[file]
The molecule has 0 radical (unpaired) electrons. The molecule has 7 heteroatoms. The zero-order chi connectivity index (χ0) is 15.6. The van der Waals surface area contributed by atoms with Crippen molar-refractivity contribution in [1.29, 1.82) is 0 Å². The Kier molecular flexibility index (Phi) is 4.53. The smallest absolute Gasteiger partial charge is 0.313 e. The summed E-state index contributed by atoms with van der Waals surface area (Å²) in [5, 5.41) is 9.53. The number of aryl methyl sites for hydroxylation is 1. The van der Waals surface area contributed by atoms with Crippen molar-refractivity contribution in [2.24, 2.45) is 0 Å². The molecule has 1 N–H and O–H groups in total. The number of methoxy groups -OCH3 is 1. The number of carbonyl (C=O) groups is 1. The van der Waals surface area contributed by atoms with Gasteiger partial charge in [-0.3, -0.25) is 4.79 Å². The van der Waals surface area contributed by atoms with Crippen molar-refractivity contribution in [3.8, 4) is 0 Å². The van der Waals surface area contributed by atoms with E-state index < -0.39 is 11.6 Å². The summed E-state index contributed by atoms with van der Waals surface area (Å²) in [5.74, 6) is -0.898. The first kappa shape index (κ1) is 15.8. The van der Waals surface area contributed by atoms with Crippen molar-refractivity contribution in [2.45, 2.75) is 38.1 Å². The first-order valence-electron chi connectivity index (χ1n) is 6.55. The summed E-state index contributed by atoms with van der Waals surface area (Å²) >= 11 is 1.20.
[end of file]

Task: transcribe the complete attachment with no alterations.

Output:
The molecule has 0 radical (unpaired) electrons. The molecule has 7 heteroatoms. The zero-order chi connectivity index (χ0) is 15.6. The van der Waals surface area contributed by atoms with Crippen molar-refractivity contribution in [1.29, 1.82) is 0 Å². The Kier molecular flexibility index (Phi) is 4.53. The smallest absolute Gasteiger partial charge is 0.313 e. The summed E-state index contributed by atoms with van der Waals surface area (Å²) in [5, 5.41) is 9.53. The number of aryl methyl sites for hydroxylation is 1. The van der Waals surface area contributed by atoms with Crippen molar-refractivity contribution in [2.24, 2.45) is 0 Å². The molecule has 1 N–H and O–H groups in total. The number of methoxy groups -OCH3 is 1. The number of carbonyl (C=O) groups is 1. The van der Waals surface area contributed by atoms with Gasteiger partial charge in [-0.3, -0.25) is 4.79 Å². The van der Waals surface area contributed by atoms with Crippen molar-refractivity contribution in [3.8, 4) is 0 Å². The van der Waals surface area contributed by atoms with E-state index < -0.39 is 11.6 Å². The summed E-state index contributed by atoms with van der Waals surface area (Å²) in [5.74, 6) is -0.898. The first kappa shape index (κ1) is 15.8. The van der Waals surface area contributed by atoms with Crippen molar-refractivity contribution in [2.45, 2.75) is 38.1 Å². The first-order valence-electron chi connectivity index (χ1n) is 6.55. The summed E-state index contributed by atoms with van der Waals surface area (Å²) >= 11 is 1.20.